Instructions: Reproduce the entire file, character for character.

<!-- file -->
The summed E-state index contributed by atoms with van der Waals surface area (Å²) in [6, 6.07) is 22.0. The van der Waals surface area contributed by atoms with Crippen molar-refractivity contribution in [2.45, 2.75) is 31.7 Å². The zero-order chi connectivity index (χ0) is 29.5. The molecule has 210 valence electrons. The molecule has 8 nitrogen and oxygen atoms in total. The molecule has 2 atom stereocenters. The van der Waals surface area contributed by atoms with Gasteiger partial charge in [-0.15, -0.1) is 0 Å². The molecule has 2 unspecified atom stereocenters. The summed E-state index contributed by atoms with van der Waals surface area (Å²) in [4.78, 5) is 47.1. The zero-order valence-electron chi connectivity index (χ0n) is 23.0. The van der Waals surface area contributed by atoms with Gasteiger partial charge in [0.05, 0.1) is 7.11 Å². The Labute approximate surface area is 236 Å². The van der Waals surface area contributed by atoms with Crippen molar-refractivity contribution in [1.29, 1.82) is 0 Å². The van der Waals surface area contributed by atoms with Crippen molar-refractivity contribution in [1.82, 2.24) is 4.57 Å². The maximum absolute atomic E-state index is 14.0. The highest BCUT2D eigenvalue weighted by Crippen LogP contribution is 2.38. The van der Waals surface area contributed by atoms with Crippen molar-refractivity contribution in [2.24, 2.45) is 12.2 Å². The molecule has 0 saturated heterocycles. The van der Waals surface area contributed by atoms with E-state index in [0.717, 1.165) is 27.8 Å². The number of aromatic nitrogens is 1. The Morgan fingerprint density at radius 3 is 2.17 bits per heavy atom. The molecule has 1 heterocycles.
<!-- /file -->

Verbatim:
The summed E-state index contributed by atoms with van der Waals surface area (Å²) in [6, 6.07) is 22.0. The van der Waals surface area contributed by atoms with Crippen molar-refractivity contribution in [2.45, 2.75) is 31.7 Å². The zero-order chi connectivity index (χ0) is 29.5. The molecule has 210 valence electrons. The molecule has 8 nitrogen and oxygen atoms in total. The molecule has 2 atom stereocenters. The van der Waals surface area contributed by atoms with Gasteiger partial charge in [-0.15, -0.1) is 0 Å². The molecule has 2 unspecified atom stereocenters. The summed E-state index contributed by atoms with van der Waals surface area (Å²) in [4.78, 5) is 47.1. The zero-order valence-electron chi connectivity index (χ0n) is 23.0. The van der Waals surface area contributed by atoms with Gasteiger partial charge in [0.05, 0.1) is 7.11 Å². The Labute approximate surface area is 236 Å². The van der Waals surface area contributed by atoms with Crippen molar-refractivity contribution in [1.29, 1.82) is 0 Å². The van der Waals surface area contributed by atoms with Crippen molar-refractivity contribution in [1.82, 2.24) is 4.57 Å². The maximum absolute atomic E-state index is 14.0. The highest BCUT2D eigenvalue weighted by Crippen LogP contribution is 2.38. The van der Waals surface area contributed by atoms with Crippen molar-refractivity contribution in [2.24, 2.45) is 12.2 Å². The molecule has 0 saturated heterocycles. The van der Waals surface area contributed by atoms with E-state index in [0.717, 1.165) is 27.8 Å². The number of aromatic nitrogens is 1. The Morgan fingerprint density at radius 3 is 2.17 bits per heavy atom. The molecule has 1 heterocycles.